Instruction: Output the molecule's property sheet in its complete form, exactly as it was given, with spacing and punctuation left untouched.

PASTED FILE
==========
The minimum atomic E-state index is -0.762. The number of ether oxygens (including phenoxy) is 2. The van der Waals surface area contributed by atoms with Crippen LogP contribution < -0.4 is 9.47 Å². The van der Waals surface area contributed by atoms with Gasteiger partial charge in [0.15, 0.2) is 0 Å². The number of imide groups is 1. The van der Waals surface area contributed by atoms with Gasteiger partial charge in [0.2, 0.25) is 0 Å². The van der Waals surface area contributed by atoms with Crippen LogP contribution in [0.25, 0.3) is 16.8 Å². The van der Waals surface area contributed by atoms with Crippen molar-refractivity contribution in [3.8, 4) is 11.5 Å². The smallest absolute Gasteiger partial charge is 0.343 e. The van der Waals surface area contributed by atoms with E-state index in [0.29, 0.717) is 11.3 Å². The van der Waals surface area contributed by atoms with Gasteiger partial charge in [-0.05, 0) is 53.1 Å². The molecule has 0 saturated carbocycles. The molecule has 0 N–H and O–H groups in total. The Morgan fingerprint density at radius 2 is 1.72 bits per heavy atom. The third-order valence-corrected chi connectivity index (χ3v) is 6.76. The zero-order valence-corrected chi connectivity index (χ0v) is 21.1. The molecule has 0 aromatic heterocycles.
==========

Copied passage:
The minimum atomic E-state index is -0.762. The number of ether oxygens (including phenoxy) is 2. The van der Waals surface area contributed by atoms with Crippen LogP contribution < -0.4 is 9.47 Å². The van der Waals surface area contributed by atoms with Gasteiger partial charge in [0.15, 0.2) is 0 Å². The number of imide groups is 1. The van der Waals surface area contributed by atoms with Gasteiger partial charge in [0.2, 0.25) is 0 Å². The van der Waals surface area contributed by atoms with Crippen LogP contribution in [0.25, 0.3) is 16.8 Å². The van der Waals surface area contributed by atoms with Crippen molar-refractivity contribution in [3.8, 4) is 11.5 Å². The smallest absolute Gasteiger partial charge is 0.343 e. The van der Waals surface area contributed by atoms with E-state index in [0.29, 0.717) is 11.3 Å². The van der Waals surface area contributed by atoms with Gasteiger partial charge in [-0.05, 0) is 53.1 Å². The molecule has 0 saturated carbocycles. The molecule has 0 N–H and O–H groups in total. The Morgan fingerprint density at radius 2 is 1.72 bits per heavy atom. The third-order valence-corrected chi connectivity index (χ3v) is 6.76. The zero-order valence-corrected chi connectivity index (χ0v) is 21.1. The molecule has 0 aromatic heterocycles.